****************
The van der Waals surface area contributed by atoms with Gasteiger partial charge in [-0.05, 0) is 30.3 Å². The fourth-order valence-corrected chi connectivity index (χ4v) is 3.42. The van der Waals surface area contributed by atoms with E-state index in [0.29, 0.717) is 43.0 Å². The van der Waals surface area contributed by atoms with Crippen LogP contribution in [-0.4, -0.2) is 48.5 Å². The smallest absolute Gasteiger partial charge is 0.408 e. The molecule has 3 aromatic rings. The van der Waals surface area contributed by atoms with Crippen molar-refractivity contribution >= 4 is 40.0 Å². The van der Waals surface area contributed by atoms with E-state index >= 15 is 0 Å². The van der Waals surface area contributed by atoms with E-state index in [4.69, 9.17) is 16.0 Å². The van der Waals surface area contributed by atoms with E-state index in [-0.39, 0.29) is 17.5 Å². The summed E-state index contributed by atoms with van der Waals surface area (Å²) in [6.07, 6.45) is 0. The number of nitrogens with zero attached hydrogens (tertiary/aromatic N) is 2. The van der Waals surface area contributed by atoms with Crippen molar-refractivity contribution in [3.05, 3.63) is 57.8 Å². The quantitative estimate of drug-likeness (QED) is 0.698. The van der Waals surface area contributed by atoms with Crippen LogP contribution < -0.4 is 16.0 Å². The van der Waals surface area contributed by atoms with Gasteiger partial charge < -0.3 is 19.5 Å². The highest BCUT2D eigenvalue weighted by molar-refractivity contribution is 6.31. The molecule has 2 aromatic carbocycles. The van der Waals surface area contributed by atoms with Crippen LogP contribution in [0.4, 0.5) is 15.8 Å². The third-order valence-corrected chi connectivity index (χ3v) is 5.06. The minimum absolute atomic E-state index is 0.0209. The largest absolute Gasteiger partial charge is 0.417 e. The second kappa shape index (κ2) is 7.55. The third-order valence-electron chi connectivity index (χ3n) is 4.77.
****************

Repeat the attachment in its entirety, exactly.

The van der Waals surface area contributed by atoms with Gasteiger partial charge in [-0.05, 0) is 30.3 Å². The fourth-order valence-corrected chi connectivity index (χ4v) is 3.42. The van der Waals surface area contributed by atoms with E-state index in [0.29, 0.717) is 43.0 Å². The van der Waals surface area contributed by atoms with Crippen LogP contribution in [-0.4, -0.2) is 48.5 Å². The smallest absolute Gasteiger partial charge is 0.408 e. The molecule has 3 aromatic rings. The van der Waals surface area contributed by atoms with Crippen molar-refractivity contribution >= 4 is 40.0 Å². The van der Waals surface area contributed by atoms with E-state index >= 15 is 0 Å². The van der Waals surface area contributed by atoms with E-state index in [4.69, 9.17) is 16.0 Å². The van der Waals surface area contributed by atoms with E-state index in [-0.39, 0.29) is 17.5 Å². The summed E-state index contributed by atoms with van der Waals surface area (Å²) in [6.07, 6.45) is 0. The number of nitrogens with zero attached hydrogens (tertiary/aromatic N) is 2. The van der Waals surface area contributed by atoms with Crippen molar-refractivity contribution in [3.05, 3.63) is 57.8 Å². The quantitative estimate of drug-likeness (QED) is 0.698. The van der Waals surface area contributed by atoms with Crippen LogP contribution < -0.4 is 16.0 Å². The van der Waals surface area contributed by atoms with Gasteiger partial charge < -0.3 is 19.5 Å². The highest BCUT2D eigenvalue weighted by molar-refractivity contribution is 6.31. The molecule has 2 aromatic carbocycles. The van der Waals surface area contributed by atoms with Crippen LogP contribution in [0.4, 0.5) is 15.8 Å². The third-order valence-corrected chi connectivity index (χ3v) is 5.06. The minimum absolute atomic E-state index is 0.0209. The largest absolute Gasteiger partial charge is 0.417 e. The second kappa shape index (κ2) is 7.55. The third-order valence-electron chi connectivity index (χ3n) is 4.77.